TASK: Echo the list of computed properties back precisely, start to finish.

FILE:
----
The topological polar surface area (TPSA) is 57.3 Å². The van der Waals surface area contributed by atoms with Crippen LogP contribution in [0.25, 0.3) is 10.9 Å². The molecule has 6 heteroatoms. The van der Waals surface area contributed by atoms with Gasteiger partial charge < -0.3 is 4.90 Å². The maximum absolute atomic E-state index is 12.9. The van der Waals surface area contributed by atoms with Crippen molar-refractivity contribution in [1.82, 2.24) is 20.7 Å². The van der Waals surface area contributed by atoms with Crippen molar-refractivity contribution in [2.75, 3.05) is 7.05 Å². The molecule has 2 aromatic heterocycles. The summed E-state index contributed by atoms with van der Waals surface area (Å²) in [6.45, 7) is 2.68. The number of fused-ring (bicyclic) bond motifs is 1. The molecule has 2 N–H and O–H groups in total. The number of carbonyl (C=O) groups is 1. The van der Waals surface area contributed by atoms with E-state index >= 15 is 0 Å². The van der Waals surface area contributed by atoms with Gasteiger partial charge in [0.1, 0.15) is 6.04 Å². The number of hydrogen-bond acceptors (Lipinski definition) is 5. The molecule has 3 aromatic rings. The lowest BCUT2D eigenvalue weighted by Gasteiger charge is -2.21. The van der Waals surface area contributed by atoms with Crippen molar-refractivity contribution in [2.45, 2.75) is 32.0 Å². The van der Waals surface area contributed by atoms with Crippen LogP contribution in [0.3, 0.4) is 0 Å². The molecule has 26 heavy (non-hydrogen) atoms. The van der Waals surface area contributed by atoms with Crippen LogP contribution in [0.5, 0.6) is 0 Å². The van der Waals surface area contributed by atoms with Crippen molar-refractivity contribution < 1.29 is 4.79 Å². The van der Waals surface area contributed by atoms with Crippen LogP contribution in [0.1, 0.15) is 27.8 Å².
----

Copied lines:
The topological polar surface area (TPSA) is 57.3 Å². The van der Waals surface area contributed by atoms with Crippen LogP contribution in [0.25, 0.3) is 10.9 Å². The molecule has 6 heteroatoms. The van der Waals surface area contributed by atoms with Gasteiger partial charge < -0.3 is 4.90 Å². The maximum absolute atomic E-state index is 12.9. The van der Waals surface area contributed by atoms with Crippen molar-refractivity contribution in [1.82, 2.24) is 20.7 Å². The van der Waals surface area contributed by atoms with Crippen molar-refractivity contribution in [2.75, 3.05) is 7.05 Å². The molecule has 2 aromatic heterocycles. The summed E-state index contributed by atoms with van der Waals surface area (Å²) in [6.45, 7) is 2.68. The number of fused-ring (bicyclic) bond motifs is 1. The molecule has 2 N–H and O–H groups in total. The number of carbonyl (C=O) groups is 1. The van der Waals surface area contributed by atoms with E-state index >= 15 is 0 Å². The van der Waals surface area contributed by atoms with Gasteiger partial charge in [0.1, 0.15) is 6.04 Å². The number of hydrogen-bond acceptors (Lipinski definition) is 5. The molecule has 3 aromatic rings. The lowest BCUT2D eigenvalue weighted by Gasteiger charge is -2.21. The van der Waals surface area contributed by atoms with Crippen molar-refractivity contribution in [2.45, 2.75) is 32.0 Å². The van der Waals surface area contributed by atoms with Crippen LogP contribution in [0.3, 0.4) is 0 Å². The molecule has 26 heavy (non-hydrogen) atoms. The van der Waals surface area contributed by atoms with Crippen LogP contribution in [0.5, 0.6) is 0 Å². The van der Waals surface area contributed by atoms with Crippen molar-refractivity contribution < 1.29 is 4.79 Å². The van der Waals surface area contributed by atoms with Crippen LogP contribution in [0.1, 0.15) is 27.8 Å².